Whether the agency will have to rely more often on the Pennsylvania reservoirs to boost flow if rising sea levels get closer to the intakes that supply fresh water to millions of people in future is one of the big uncertainties, said Rupert. “That’s one of the main challenges facing us,” he said.
What do environmentalists say about DRBC’s work? On balance, they approve. Maya van Rossum, who heads the Delaware Riverkeeper Network, said the DRBC is the most powerful regulatory agency that determines the fate of the river and described it as “irreplaceable” even though she does not always agree with its decisions.
“They are uniquely important to our river and our watershed,” said van Rossum, an outspoken environmentalist who does not pull her punches. “There are other watershed-based regulatory agencies but I don’t think any of them have the breadth and power that the DRBC has. When they are stepping up and doing their work, they are very effective.”
The agency has largely succeeded in navigating the interstate politics that it was designed to avoid when it was set up in 1961 in the administration of President John F. Kennedy, van Rossum said.
She cited a fight in the early 2000s over the DRBC’s proposal to get Special Protection Waters status for a stretch of river between the Delaware Water Gap and Washington’s Crossing. The plan was opposed by former Pennsylvania Gov. Ed Rendell, but that stretch of the river was given the final designation in 2008, showing that the agency was able to overcome political opposition, van Rossum said.
She listed that designation as the DRBC’s finest achievement, followed by its decision in 2010 to place a moratorium on drilling for natural gas in the basin. That move, which has still not become a permanent ban, could have been overturned by a commission vote in 2011, but the vote was canceled at the last minute after Delaware Gov. Jack Markell – in a move that was hailed by the environmental community — said he could not support a move to lift the moratorium until more was learned about the environmental effects of gas drilling. As a result, the DRBC’s moratorium was allowed to stand.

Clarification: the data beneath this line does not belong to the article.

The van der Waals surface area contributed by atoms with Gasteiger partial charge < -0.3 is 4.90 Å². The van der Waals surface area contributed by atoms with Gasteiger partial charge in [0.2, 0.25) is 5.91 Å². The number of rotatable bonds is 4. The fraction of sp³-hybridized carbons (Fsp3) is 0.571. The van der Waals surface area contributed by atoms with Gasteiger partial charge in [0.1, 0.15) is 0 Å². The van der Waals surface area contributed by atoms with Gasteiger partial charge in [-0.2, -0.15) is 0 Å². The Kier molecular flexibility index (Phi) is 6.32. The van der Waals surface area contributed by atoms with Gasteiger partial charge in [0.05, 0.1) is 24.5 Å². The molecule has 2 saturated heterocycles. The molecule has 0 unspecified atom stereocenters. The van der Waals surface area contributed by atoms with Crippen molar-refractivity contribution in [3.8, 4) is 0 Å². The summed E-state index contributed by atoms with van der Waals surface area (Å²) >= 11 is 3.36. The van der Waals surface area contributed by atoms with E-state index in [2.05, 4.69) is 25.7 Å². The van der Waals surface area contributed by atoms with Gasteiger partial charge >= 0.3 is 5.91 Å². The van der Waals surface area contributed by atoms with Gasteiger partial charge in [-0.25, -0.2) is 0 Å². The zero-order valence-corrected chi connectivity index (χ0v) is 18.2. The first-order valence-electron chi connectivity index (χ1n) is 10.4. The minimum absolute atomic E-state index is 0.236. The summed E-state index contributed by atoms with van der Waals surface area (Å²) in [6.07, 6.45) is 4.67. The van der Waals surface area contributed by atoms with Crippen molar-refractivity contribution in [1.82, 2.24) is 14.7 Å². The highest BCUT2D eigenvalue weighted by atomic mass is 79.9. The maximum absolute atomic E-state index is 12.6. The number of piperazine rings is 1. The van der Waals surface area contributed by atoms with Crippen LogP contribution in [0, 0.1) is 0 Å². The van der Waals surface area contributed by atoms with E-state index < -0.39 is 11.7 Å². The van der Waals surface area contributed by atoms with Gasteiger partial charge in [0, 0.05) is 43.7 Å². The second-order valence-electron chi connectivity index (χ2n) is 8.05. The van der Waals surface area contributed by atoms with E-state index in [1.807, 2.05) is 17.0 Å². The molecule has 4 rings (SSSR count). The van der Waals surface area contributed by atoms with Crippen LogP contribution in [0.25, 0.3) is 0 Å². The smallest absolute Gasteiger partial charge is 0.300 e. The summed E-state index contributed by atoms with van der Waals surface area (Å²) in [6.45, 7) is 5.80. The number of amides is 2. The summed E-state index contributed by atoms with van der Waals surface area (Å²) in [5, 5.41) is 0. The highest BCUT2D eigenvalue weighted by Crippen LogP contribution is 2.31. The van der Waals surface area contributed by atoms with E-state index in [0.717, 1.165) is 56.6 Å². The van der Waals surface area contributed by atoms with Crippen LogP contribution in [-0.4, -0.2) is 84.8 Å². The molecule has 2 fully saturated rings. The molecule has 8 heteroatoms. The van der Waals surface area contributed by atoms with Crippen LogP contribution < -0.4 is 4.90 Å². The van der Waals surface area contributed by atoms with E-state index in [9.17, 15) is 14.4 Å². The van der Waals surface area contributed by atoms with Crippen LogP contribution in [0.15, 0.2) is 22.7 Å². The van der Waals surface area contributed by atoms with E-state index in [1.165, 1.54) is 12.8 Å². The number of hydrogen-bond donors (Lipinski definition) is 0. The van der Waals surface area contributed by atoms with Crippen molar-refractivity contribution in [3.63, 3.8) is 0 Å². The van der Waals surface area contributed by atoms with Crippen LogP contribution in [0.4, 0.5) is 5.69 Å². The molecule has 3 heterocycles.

But she argued that the agency “did a great disservice to our river” in its decision not to hold a review on the massive Delaware River deepening project to allow bigger ships to reach river ports, which is now nearing completion.
Whatever the DRBC might have decided if it had conducted a review, it should have considered the expected loss of wetlands and potential damage to species including the Atlantic sturgeon and oysters from the multimillion dollar project, van Rossum said.
Whatever the reservations about DRBC’s record, it’s clear that the river is in much better shape than it was when the agency was set up — an event that preceded the start of the U.S. Environmental Protection Agency and the New Jersey Department of Environmental Protection and the passage of the federal Clean Water Act.
In the early 1960s there were “dead zones” in the river because of the prevalence of untreated or undertreated sewage being pumped into it, said the DRBC’s Rupert. Thanks to the efforts of the agency and its allies in government and the environmental community, the river and the watershed that feeds it is now able to support a much wider human and animal community.
By the late 1980s, some $1 billion in mostly federal funds had been spent on the construction and improvement of waste-water facilities, Rupert said, and the river began to see the improvement that has now encouraged the shad to return to Lambertville.
“The bottom line is now that the fish have returned,” he said.